Many of us are given to having a stream of negative self-talk in our minds; questioning our abilities, disparaging our character, doubting the success of our future, and more. And sure, sometimes we do this because of deep childhood-rooted issues that maybe we should talk to someone about, but I also think we do this because it’s safer to take a position of ‘I can’t do it,’ or ‘it won’t happen,’ rather than having to having to risk hope and optimism, and potentially fail.

For the record, I am not a Pollyana, don’t-worry-just-be-happy type. That’s not really my bag. I have learned a lot about how to treat myself with respect because I used to be very good at being harsh and unrealistic with myself. For those who are naturally relentlessly cheerful, Godspeed. But, for the rest of us, here are a few thoughts on healthy and helpful ways to manage your inner monologue. 

It’s (Almost) Never All That Bad

One reminder that I find helpful is that any time I’m using language that expresses sole doom and gloom about myself or my situation, stopping to recognize that this type of thinking does not hold the full truth. The fact is, it’s virtually impossible for completely negative, pessimistic thinking to be entirely accurate, because life is more complicated than that. There is very little in this world that is black and white, despite our brain’s tendency to divide our circumstances and ourselves in that way.

Solution: Get in the habit of using and in your thinking. For instance, let’s say you don’t do so hot on a project at work. You may be tempted to think something like, ‘I can never get this right,’ or even, ‘I’m a failure.’ But the reality is that if you were a complete failure at your job or never got things right, you would not still be employed. The truth is that you need to figure out what steps you can take to do a better job on this project and you are doing well in other aspects of your position. Take time to recognize the mistake or error, but then also place it in the proper context: this performance wasn’t your best and you still have value as an employee.

Pessimistic Thinking Promotes Inaction

You may think you’re being more realistic by pointing out everything that is or could be wrong about yourself or a situation, that you’re ‘on guard’ regarding getting too comfortable or lax. But often, instead of protecting us, this type of thinking harms us. It allows us to not have to strive or try for anything. If we view our plans as destined to fail, if we view ourselves as perpetually incapable, then there’s no real reason to strive or try to succeed. Our pessimism becomes an excuse for doing nothing. We stay stuck.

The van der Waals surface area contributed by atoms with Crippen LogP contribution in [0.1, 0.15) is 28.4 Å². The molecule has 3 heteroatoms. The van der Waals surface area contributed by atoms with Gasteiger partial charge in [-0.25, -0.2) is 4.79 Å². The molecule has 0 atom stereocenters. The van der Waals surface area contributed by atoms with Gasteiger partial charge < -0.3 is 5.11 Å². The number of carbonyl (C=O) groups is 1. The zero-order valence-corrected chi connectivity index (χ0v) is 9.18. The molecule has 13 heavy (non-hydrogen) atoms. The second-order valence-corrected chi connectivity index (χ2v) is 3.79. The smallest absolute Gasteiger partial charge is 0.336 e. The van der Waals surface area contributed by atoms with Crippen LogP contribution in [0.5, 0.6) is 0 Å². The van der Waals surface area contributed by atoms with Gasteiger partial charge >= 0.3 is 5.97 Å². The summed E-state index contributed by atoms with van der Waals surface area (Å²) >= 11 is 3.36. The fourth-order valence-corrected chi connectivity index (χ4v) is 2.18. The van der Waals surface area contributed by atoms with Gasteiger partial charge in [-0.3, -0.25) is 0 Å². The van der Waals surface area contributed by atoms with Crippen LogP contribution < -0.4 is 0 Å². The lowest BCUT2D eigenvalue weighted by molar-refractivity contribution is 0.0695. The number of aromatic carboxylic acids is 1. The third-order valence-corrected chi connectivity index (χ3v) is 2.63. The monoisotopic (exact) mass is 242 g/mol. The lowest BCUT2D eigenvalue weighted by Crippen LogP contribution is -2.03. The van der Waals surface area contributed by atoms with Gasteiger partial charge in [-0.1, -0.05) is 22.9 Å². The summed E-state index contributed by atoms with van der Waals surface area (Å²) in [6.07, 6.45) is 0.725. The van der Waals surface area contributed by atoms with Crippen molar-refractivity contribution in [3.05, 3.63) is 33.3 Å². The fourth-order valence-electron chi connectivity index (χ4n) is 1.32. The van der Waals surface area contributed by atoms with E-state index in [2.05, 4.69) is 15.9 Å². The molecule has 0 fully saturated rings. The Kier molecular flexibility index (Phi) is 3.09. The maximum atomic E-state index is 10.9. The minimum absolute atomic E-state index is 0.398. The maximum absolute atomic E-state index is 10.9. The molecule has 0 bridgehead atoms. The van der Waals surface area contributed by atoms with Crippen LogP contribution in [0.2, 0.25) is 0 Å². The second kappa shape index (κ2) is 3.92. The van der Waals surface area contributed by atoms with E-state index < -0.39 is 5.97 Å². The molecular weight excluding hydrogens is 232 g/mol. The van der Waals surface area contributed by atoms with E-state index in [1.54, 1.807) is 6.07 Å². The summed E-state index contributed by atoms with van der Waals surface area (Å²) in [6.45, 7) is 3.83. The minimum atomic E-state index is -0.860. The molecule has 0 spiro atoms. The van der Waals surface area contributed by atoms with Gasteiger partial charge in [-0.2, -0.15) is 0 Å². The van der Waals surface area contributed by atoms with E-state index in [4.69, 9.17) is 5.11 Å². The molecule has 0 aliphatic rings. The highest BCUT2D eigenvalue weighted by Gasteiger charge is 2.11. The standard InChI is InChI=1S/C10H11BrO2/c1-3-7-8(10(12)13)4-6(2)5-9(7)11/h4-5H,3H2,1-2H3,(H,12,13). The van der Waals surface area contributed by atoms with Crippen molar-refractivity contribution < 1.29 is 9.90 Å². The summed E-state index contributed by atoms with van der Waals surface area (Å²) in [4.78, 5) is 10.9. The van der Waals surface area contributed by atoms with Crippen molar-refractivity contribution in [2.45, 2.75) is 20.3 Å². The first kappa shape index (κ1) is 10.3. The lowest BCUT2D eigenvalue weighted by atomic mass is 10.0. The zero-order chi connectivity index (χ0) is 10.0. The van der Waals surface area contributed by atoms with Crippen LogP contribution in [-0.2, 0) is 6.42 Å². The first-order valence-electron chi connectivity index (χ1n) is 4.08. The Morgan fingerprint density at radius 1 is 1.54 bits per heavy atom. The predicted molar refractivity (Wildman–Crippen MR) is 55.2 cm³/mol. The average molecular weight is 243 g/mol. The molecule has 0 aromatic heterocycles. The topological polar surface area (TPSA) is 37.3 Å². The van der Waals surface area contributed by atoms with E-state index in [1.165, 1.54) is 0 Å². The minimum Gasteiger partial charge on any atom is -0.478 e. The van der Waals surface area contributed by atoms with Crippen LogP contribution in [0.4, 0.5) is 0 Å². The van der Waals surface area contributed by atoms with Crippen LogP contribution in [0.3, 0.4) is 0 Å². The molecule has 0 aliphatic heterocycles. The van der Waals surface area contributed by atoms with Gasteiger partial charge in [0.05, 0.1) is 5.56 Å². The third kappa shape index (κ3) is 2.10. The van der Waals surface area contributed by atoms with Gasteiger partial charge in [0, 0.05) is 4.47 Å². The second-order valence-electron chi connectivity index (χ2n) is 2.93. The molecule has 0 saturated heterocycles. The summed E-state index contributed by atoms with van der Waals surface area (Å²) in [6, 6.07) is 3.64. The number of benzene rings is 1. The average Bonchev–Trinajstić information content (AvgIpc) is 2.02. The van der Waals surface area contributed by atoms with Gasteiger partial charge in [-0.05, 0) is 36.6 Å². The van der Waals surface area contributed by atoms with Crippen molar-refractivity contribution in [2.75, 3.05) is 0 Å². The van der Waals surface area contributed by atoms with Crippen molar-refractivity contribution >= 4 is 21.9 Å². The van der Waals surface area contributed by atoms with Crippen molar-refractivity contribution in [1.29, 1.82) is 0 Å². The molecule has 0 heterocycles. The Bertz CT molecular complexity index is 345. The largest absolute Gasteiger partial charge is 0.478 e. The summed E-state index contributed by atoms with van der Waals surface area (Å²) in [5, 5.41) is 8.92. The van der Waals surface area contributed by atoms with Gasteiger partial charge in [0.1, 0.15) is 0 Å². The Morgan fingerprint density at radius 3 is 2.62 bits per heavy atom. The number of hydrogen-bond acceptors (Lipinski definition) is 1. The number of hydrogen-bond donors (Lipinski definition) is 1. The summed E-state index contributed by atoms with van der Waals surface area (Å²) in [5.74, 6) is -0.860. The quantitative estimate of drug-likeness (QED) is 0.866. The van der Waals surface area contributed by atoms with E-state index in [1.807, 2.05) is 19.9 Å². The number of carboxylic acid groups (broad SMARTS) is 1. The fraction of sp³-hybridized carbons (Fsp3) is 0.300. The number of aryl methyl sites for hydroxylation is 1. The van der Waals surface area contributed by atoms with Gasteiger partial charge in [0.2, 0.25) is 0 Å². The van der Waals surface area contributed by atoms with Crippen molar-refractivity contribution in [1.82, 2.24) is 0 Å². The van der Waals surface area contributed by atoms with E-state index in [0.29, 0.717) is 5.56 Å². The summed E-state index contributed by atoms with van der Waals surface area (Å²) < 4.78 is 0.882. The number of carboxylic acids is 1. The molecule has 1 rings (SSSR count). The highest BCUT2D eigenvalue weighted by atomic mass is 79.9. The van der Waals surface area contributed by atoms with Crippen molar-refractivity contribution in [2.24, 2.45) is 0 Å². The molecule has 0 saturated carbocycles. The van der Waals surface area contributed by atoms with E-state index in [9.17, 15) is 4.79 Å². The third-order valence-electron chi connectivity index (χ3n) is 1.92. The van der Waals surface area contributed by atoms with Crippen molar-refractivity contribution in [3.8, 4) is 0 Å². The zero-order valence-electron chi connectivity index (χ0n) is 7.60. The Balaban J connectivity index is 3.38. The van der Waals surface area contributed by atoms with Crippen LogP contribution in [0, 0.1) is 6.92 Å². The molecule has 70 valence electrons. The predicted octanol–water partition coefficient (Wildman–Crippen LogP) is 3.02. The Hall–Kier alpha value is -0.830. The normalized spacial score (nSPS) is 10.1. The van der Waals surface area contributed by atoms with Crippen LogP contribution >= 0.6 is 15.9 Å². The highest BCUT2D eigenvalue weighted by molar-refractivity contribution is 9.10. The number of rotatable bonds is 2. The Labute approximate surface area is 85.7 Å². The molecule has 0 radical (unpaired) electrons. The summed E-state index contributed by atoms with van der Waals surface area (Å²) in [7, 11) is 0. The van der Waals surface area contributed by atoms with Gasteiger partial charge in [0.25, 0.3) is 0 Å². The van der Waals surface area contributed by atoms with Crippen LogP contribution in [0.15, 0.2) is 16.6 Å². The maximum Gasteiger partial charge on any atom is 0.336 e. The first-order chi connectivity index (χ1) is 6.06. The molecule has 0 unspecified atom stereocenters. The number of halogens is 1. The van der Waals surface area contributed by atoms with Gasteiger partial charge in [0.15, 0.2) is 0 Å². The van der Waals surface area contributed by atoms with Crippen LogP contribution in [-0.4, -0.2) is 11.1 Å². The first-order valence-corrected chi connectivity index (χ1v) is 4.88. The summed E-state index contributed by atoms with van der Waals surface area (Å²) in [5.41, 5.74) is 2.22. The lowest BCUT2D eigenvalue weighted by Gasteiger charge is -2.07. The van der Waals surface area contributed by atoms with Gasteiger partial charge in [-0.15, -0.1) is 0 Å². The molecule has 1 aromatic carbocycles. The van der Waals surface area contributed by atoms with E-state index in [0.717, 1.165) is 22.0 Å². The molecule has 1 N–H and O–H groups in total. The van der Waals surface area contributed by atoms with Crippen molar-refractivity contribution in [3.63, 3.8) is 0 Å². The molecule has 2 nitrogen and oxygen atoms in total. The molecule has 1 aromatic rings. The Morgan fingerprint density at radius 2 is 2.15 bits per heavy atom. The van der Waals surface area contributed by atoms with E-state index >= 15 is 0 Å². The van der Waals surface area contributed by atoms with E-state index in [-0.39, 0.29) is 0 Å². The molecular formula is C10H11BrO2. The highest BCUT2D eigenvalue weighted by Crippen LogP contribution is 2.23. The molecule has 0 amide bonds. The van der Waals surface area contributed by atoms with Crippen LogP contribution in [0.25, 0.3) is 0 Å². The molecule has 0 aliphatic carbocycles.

Solution: If you find yourself thinking, ‘nothing ever works out for me,’ or ‘I’m probably not going to get what I want anyway,’ then it’s time to break this passivity (things just happen to you) and get much more active in your mindset. Start by thinking about what it is you really want to accomplish and what matters to you. Instead of focusing on what’s not happening, or what hasn’t happened, turn your attention towards what you want to happen. Then, sit down and create some SMART goals about how you can get to where you want to be.


Negative Thinking Eats Away at You

When you’re used to having negative thoughts running through your head, it can seem as though it’s not a big deal, or not really something it would benefit you to work on.  In reality, that disaster-focused thinking can quietly chip away at your confidence, self-esteem, and hope for the future.  You may find yourself feeling down or unmotivated, and being uncertain as to why, and all along this destructive chorus has been playing in the background, wearing away at you.

Solution: Call your own name.  It may sound weird, but research supports the idea that when we speak to ourselves by name, we are better able to be kind and positive with ourselves.  In using our own name, we get some distance from the problem at hand, and so our better to encourage ourselves, the way that we do for others.

While we may view our pessimistic thinking as simply being real, the fact is that it only tells a partial truth. It does not recognize our abilities or talents, or even happy circumstance. Further, this negative thinking can leave us paralyzed by inaction and indecision, too worried or doubtful to take the next step. Inject some truth into your inner dialogue by remembering and recognizing the positives.



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